Just Do It RIGHT the First Time!

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I always meet people “looking” for a deal. They are thrilled about the cheap labour they found for repairs and then complain because their home isn’t selling and they don’t know what to do! When you are getting your home ready for sale and it has stiff competition from other homes in the neighborhood that is not the time to take advantage of a cheap kijiji labour offer! You get what you pay for! 

I cannot count the number of people I’ve met who grudgingly go through the time and expense of completing minor maintenance and repairs to get their home ready for sale. Then decide to use the cheapest possible labour they can find. A bad paint job will look just like what it is – a bad paint job and even worse, one that the new buyer will have to re-paint if they buy your home. I even heard of one client who would drive across town to pick up her cheap kijiji painter because he didn’t have a vehicle. He only showed up when he could and it took more than 3 months to complete touch ups that could have been done in a few days by a pro … but hey it was cheap labour!

If someone does not know how to do things, they will often do a job below what is expected. Often times, some of these jobs need to be fixed or re-done before the property can finally be listed. So, what exactly did you save??? Or did it cost you more to do, then have it ripped out and re-done properly by someone who knows what they are doing?

Poor workmanship and costly repairs is one of the main reasons buyers will walk away from a home. Flooring incorrectly installed, gaps in flooring, ripples in carpet not kicked out smooth, basement flooring incorrectly installed that sinks to an uneven surface below when you step on it…. Flooring on stairs can be tricky to install and can look horrible if done poorly! Paint that leaves distinctive roller marks or worse is only one coat of paint and the color below can be seen through because the painter only put on a thin single coat of paint. If you have one small area that may not have turned out well, that’s not enough for most buyers to walk away. However, if there are issues everywhere they look, that is often cause for most buyers to say “enough”! I’m not interested in buying a “project”.

I cannot stress the critical difference between doing a job well and one that is very poorly done. One leaves buyers with the impression of a home very well cared for that they are anxious to purchase. The home that was done on “the cheap” looks like no one gave a hoot! The first thought in a buyers head when they see such poor quality workmanship is “wow, they really didn’t care much about this place did they?” The second thought, “Gee I wonder how bad things are that I can’t see” – like the electrical? Plumbing etc.? Probably had someone’s friend in who didn’t know what they were doing because it was cheap – or worse they did it themselves and this place is just waiting to go up in flames!? I’m outta here!” Is this really the message you want to send potential buyers?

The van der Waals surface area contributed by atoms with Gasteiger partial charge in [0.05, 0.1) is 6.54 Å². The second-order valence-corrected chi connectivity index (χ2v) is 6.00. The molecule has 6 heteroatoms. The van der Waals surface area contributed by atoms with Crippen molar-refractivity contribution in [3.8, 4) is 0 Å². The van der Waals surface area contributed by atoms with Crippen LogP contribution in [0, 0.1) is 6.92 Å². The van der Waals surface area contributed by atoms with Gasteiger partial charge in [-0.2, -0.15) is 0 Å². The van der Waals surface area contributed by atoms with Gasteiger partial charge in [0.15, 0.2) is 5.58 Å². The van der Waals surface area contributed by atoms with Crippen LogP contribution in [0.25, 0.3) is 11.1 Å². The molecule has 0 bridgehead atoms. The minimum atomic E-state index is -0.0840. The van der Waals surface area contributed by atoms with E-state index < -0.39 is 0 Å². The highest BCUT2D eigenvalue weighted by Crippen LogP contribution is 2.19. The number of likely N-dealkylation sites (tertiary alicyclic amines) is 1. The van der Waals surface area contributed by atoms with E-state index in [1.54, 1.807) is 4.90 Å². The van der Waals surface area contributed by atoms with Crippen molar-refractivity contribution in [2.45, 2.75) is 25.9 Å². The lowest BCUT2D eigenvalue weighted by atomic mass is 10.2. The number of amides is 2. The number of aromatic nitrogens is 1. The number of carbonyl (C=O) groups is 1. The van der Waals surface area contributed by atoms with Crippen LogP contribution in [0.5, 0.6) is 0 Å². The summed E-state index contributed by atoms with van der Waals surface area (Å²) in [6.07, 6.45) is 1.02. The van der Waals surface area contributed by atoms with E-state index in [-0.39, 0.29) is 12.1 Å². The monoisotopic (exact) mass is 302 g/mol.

The main purpose of completing maintenance and repairs is to get a better price for your home and make it more desirable to buyers. There is a big difference between spending enough to get a good job and just spending the bare minimum to say you did the work. If you are not prepared to do it right, just don’t do anything at all. Sell it as a fixer upper and know that you are selling it as a project for someone. At least then the Realtor can sell it as a fixer upper and potentially create interest among investors looking to make money on doing the work themselves.

I cannot count the number of times sellers have told me about the “deal” they got from some “guy” and when I see the workmanship I’m not surprised. I believe it was the “guy” that got a deal by actually convincing someone to pay them good money for some of these catastrophes they call renos!! Then the sellers become unhappy home owners who were so proud of their “deal”, but cannot understand why they can’t get a single offer on their home. So, the deal that saved you $1000 – ended up costing you an extra 3 months selling time and you had to drop your price substantially. That was mortgage payments X3, property taxes and insurance X 3; utilities X3; inconvenience of showing your home; etc. ….So, what exactly did you save by using this cheap labour “deal”? Even staging will never hide a bad reno job, and it should never be used in this way. Staging is about making a place look better NOT hiding someone else’s poor work or bad decisions. So if you decide to do what needs to be done, please do it right!